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Friday, 3 May, 2002, 08:41 GMT 09:41 UK
The Queen's address to Parliament: Your views
The Queen has praised Britain's transition to a multicultural society in a personally-written address to Parliament.
The speech, which marked her 50th anniversary on the throne, was delivered inside Westminster Hall, where her mother laid in state earlier this month.
The Queen vowed to continue serving "the people of this great nation of ours".
And she praised Britain's "tradition of fairness and tolerance" which has allowed the peaceful "consolidation of our richly multicultural and multifaith society."
The Queen also paid tribute to the armed forces and people working in schools and hospitals.
What did you think of the Queen's speech?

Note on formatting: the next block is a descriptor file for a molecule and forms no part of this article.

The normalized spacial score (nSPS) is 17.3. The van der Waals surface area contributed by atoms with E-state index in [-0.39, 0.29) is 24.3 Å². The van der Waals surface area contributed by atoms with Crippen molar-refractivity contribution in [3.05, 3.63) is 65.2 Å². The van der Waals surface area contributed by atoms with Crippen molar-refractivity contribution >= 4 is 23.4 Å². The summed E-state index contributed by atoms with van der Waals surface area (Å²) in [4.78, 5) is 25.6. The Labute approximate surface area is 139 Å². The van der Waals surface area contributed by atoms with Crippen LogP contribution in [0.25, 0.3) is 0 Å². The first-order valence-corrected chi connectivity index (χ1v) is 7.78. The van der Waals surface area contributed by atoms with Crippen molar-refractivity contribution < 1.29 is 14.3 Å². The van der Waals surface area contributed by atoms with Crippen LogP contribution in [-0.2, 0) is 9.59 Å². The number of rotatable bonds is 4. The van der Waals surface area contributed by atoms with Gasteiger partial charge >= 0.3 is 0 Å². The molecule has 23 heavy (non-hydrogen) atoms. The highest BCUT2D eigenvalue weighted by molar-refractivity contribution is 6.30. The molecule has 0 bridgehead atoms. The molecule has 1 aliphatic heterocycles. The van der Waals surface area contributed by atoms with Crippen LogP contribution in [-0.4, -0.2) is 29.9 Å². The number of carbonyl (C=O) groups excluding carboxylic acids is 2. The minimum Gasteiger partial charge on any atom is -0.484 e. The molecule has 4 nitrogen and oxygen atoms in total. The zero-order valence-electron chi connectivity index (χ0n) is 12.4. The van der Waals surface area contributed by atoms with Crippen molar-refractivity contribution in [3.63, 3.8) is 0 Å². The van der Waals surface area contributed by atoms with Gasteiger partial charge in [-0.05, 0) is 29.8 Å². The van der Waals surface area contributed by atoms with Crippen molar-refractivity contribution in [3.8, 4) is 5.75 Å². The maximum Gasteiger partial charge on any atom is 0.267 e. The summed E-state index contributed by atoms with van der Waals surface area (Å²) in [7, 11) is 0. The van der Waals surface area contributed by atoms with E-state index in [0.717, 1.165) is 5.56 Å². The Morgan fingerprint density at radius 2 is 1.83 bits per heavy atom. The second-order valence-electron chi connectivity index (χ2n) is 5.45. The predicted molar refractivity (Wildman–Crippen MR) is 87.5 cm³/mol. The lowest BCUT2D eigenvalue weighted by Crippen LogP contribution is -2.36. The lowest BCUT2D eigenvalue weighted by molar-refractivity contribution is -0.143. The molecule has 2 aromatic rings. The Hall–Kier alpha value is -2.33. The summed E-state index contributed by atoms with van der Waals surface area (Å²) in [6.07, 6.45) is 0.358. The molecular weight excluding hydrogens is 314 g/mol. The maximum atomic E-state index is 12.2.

This Talking Point has now closed. Read a selection of your comments below.
Andrew Schrader, Age 20, England, UK
Consider this. If we sold the Royal family's immense amount of jewels, artwork and other treasures, think about how many hospitals it could build, to save the lives of your loved ones, think about how many school refurbishments and equipment it would buy. Is her role really worth the immense wealth she lives in? How about scaling it all down?
It is so nice of the Queen to decide that she will rule us (and others) for a while longer - who ever asked her to? Can I get up there and say that I am going to rule?
Ironic for her to refer to Britain's multi-faith society when if one of her family so much as marries a Roman Catholic they give up any right to succession. It would have been good if she could have shown some principle rather than just words and announced that she would support an end to the Act of Settlement that perpetuates this rule.
Although I'm a BBC reporter I was in the Hall at Westminster listening to the Queen as a private citizen. It was a genuinely moving occasion and interesting to see how respectful our elected politicians are, not just to the monarchy as an institution, but to this individual who has done her best for 50 years. Contrary to interpretation she did not rule out abdication, but said she would continue to serve.